SA, TAS and the territories produce 100% likely results. But four states produce outcomes that may vary with just a very small change in primary vote:
NSW: Shooters & Fishers, and the Sex Party both have a 20% likelihood of election
VIC: AMEP has an 18% likelihood of election
QLD: HEMP has a 19% chance of election
WA: The state with highest uncertainty - the Nationals have a 37% chance of election whereas Sport Party has a 7% chance of election.

The AEC has now counted almost all the votes in the Senate - but not all. It has not released BTL preferences for most states either. Accordingly, these outcomes will be subject to minor variation as:
- final votes are counted; and
- final Below the Line vote data outputs are released by the AEC.

If we thought the current Senate was "unrepresentative swill", well we ain't seen nothing yet! A double dissolution held before significant Senate reform is enacted will result in a kaleidoscope of single issue and opportunistic senators and micro-parties.


  1. Very cool! Thanks so much.

    1. I think it's cool :-) I'm glad at least someone else does. Thanks!

  2. John Madigan is out, too. Huh.

    1. DLP didn't do so well from prefs this time round - and less confusion with ALP name than previously.

  3. Disagree. The ALP received 30% of the vote and deserve 76*0.3 = 23 Senators, LNP deserve 28 or 29. The double dissolution senate is more representative, not less.

    1. Yes, I think it ends up looking like a fair outcome. You have to remember the vote for 'none of the above' was huge this election.

      There are some aspects of the process that need to be fixed, but it looks like we may end up with a workable senate with balanced options on the cross this time around.

  4. We may need to wait until the very slow Queensland count is finished to get a completely accurate fix on national proportionality. But on current national figures a proportional outcome would be Coalition 28-29, ALP 23 Green 6-7, PUP 3-4, LDP 3 (but mainly because of NSW ballot draw fluke), NXG 1-2, SXP 1, FF probably 1 and each of DLP, KAP, AJP, WLP, S+F, HEMP has enough vote to count themselves unlucky if they miss out.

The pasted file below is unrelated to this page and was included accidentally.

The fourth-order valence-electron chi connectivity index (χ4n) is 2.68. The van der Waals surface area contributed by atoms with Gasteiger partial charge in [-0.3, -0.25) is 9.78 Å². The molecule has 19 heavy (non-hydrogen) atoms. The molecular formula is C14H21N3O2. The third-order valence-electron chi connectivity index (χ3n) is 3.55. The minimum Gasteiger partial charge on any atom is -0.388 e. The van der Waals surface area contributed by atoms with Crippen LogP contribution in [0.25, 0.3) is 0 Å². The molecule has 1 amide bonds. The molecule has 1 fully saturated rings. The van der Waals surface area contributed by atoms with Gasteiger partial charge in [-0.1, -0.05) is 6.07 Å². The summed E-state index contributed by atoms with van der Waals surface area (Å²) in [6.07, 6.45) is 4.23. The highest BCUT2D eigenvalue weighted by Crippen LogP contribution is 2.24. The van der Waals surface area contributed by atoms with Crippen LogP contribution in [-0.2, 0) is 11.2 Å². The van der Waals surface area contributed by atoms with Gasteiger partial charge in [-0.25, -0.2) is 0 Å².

The projection is actually quite close to pure proportionality, but for state-based distortions like three for NXG, and FF presumably getting a bonus from preference-dealing. But a purely proportional national Senate would be a very messy anyway.

    1. When you say "ballot draw fluke"... I think that's a serious understatement, and only part of the issue.

      Of the 5 states where LDP had a ticket, compared to the Liberals:

      - One was ideal (LDP in first column, Libs buried in the middle of a long ticket) - NSW
      - Three were at a distinct advantage to the Libs - WA, SA, Tas
      - One was the opposite of ideal (Libs in 2nd column, LDP buried in the middle of a long ticket - QLD

      The LDP vote was:
      - Nearly 9% with the ideal ticket position (cf Lib)
      - 2-3% with the good ticket positions (cf Lib)
      - 0.7% when the Libs scored the ideal ticket position

      Never in history has the Donkey vote premium been 8%.

      It is almost ALL in the name, and I am certain they know it. They swindled about 8% of NSW and maybe 2-3% of the other states where they had an advantage. In Queensland they were simply one of the nobodies - much closer to where their baseline should be.

    2. It's quite a crazy situation - 8% of NSWers clearly accidentally voted for not the party of their choice. I would be interested to see if this high distribution of LDP votes was concentrated in areas with high rates of ppl born overseas, or in low socioeconomic areas...

      I wonder what the outcomes would have been had the LDP vote instead been the simple 0.7% in each state... This can be fact checked by Truth Seeker! :-)

      As much as I would love to model what VIC would have looked like with an LDP preferencing SXP, unfortunately, it is too hard to tell...

    3. Oh sure. Perfect storm of confusing name, best possible ballot paper draw and enormous ballot paper. Probably needed all those things to work. Ballot draw premium without a confusing name is negligible.

      That said, I don't think the Liberal Party should be allowed to monopolise the term "liberal" without substantively being a liberal party.

    4. But to what extent should we actually ensure that parties represent the traditional dictionary meaning of their name? And what if the LDP could mount a stronger case that they were more liberal than the liberals?